Sheffield Town Hall, 1897. Image: Hulton Archive/Getty.

There have been big question marks about any future devolution of business rates ever since the last general election stopped the legislation in its tracks.

Not only did it not make its way to the statute book before the pre-election cut off, it was nowhere to be seen in the Queen’s Speech, suggesting the Government had gone cold on the idea. (This scenario was complicated further recently by the introduction of a private members’ bill on business rates by Conservative MP Peter Bone, details of which remain scarce.)

However, regardless of the situation with legislation, the government’s announcement in recent days of a pilot phase of reforms suggests that business rates devolution will go ahead after all. DCLG has invited local authorities to take part in a pilot scheme which will allow volunteer authorities to retain 100 per cent of the business rates growth they generate locally. (It also notes that a further three pilots are currently in operation as they were set up under the last government.)

There are two interesting things in this announcement that give some insight on how the government would like to push the reform forward.

The first is that only authorities that come forward with their neighbours with a proposal to pool all business rates raised into one pot across a wider geography will be considered. This suggests that pooling is likely to be strongly encouraged under the new system, even more considering that the initial position was to give power to the Secretary of State to form pools unilaterally.

The second is that pooled authorities are given free rein to propose their own local arrangements. This includes determining, where applicable, a tier split (i.e. rates distribution between districts and counties), a plan for distributing additional growth across the pool, and how this will be managed between authorities.

It’s the second which is most interesting. Although current pools already have the ability to decide for some of their arrangements, it’s fair to say that the Theresa May-led government has been much less bullish on devolution than George Osborne in particular was, with policies having a much greater ‘top down’ feel to them (for example, the Industrial Strategy) rather than a move towards giving places the tools they need to support economic growth in their areas. So the decision to allow local authorities to come up with proposed arrangements feels like a change in approach from the centre.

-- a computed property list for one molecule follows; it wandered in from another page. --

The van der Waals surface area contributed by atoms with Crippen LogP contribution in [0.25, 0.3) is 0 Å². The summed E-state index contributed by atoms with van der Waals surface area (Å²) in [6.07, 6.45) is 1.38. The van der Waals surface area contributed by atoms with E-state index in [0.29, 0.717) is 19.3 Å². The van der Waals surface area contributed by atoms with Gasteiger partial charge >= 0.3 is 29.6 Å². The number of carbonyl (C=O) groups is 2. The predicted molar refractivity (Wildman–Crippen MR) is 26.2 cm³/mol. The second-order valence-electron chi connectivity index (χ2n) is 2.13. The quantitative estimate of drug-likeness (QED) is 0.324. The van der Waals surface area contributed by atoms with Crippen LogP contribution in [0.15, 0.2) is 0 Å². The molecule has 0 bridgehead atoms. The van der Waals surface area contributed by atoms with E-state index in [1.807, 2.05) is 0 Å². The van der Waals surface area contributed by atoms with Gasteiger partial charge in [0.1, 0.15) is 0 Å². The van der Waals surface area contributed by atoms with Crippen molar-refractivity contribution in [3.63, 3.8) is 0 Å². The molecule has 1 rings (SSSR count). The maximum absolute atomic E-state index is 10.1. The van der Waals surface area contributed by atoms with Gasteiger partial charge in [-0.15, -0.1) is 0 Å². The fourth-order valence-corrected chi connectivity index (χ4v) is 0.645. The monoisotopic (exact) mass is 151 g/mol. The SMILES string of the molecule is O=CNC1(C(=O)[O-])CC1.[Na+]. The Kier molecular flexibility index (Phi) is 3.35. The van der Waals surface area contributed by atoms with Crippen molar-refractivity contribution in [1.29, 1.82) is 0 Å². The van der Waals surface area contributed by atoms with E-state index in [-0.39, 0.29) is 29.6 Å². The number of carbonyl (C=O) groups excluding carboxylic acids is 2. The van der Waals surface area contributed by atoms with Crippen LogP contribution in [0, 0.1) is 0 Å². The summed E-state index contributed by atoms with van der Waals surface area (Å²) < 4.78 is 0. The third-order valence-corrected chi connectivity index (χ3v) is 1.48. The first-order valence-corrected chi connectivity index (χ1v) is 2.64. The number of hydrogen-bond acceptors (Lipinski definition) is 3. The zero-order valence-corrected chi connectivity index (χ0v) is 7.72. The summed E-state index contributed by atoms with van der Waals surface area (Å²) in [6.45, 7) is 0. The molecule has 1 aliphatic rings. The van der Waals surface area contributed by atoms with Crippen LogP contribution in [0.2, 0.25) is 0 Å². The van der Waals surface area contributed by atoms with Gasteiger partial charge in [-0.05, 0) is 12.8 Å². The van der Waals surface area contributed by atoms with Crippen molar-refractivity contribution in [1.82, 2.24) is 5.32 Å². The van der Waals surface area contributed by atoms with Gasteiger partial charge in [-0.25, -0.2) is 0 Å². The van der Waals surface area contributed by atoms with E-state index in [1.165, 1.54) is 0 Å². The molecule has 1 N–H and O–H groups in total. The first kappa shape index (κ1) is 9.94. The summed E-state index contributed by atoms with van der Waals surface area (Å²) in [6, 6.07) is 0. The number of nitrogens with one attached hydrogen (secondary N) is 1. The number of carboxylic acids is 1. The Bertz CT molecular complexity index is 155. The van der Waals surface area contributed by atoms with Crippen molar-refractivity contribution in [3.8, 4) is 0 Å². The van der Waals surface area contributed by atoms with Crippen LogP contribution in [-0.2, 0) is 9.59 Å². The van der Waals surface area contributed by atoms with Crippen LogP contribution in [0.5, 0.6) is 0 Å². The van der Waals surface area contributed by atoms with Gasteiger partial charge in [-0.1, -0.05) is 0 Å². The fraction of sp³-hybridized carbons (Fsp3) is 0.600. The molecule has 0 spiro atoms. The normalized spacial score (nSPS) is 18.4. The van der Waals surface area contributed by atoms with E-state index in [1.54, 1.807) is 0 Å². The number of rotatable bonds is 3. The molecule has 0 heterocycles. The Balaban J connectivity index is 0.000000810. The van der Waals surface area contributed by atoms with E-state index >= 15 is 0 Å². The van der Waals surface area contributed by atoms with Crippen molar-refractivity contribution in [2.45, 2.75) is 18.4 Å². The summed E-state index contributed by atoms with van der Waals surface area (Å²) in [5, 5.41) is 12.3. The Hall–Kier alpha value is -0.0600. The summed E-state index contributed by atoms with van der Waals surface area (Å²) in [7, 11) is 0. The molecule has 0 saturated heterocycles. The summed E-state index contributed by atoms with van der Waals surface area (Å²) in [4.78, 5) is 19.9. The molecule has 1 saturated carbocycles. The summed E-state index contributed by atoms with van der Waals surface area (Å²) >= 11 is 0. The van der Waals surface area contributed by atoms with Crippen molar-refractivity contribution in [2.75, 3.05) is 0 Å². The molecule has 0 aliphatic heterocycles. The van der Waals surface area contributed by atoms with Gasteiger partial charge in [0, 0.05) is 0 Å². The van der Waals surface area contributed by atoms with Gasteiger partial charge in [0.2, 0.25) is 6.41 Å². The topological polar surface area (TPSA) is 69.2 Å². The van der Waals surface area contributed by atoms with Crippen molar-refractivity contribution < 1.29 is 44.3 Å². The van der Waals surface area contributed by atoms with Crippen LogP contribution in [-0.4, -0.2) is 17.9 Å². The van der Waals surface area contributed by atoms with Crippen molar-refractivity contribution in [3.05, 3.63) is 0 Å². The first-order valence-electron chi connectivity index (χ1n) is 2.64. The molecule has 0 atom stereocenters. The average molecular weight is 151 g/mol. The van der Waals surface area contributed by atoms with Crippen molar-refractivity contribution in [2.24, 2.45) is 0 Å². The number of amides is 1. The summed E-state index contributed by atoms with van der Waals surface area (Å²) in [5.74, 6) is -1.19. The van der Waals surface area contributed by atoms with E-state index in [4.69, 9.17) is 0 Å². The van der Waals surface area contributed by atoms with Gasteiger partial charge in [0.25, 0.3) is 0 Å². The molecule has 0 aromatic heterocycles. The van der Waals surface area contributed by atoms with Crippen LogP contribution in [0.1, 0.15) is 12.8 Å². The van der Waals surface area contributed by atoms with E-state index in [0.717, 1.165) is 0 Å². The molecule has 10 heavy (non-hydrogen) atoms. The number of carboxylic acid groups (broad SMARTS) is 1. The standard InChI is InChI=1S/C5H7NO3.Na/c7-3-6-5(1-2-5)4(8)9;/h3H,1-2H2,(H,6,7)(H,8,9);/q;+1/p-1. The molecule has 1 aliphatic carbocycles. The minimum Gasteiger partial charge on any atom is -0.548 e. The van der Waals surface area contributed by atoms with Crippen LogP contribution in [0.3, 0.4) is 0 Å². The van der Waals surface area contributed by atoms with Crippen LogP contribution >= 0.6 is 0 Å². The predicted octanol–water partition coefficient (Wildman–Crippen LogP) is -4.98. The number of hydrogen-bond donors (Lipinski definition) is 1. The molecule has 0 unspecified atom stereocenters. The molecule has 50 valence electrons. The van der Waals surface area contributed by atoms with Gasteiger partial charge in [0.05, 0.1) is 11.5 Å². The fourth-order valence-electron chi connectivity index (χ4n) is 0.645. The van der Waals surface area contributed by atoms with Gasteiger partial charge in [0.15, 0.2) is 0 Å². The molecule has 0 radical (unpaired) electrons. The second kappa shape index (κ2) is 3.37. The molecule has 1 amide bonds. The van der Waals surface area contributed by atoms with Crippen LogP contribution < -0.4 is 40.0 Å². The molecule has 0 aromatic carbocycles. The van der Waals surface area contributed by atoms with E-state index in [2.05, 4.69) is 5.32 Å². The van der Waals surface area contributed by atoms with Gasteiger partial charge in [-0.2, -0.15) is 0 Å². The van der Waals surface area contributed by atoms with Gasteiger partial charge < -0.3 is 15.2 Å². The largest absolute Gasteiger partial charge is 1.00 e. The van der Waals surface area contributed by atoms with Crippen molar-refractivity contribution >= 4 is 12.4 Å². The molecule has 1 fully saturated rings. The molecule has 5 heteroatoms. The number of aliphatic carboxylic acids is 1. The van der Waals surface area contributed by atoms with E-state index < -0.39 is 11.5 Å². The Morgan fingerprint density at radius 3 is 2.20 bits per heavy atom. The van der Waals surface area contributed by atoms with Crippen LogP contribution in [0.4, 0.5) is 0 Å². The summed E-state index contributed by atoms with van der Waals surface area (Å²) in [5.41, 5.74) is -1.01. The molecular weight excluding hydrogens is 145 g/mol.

Of course, the point of a pilot is to test different arrangements, and the outcomes of this experiment will be used to shape any future reform of the business rates system. Given the complexity of the system and the multitude of options for reform, this seems like a sensible approach to take. But it remains to be seen whether the complex reform of a national system can be led from the bottom up. In effect, making sure this local governance is driven by common growth objectives, rather than individual authorities’ interests, will be essential.

Nonetheless, the government’s reaffirmation of its commitment to business rates to devolution and its willingness to test new approaches is welcome. Given that the UK is one of the most centralised countries in the western world, moves to allow local authorities to keep at least some of the tax revenue that is generated in their area is a step forward in giving places more autonomy over how they spend their money. That interest in changing this appears to have been whetted once more is encouraging.

There are, however, a number of other issues with the current business rates system which need to be ironed out. Centre for Cities is currently working on a briefing of the business rates system, building on our previous work in this area, and we’ll be making suggestions as to how the system can be improved.

Hugo Bessis is a researcher for the Centre for Cities, on whose blog this article originally appeared.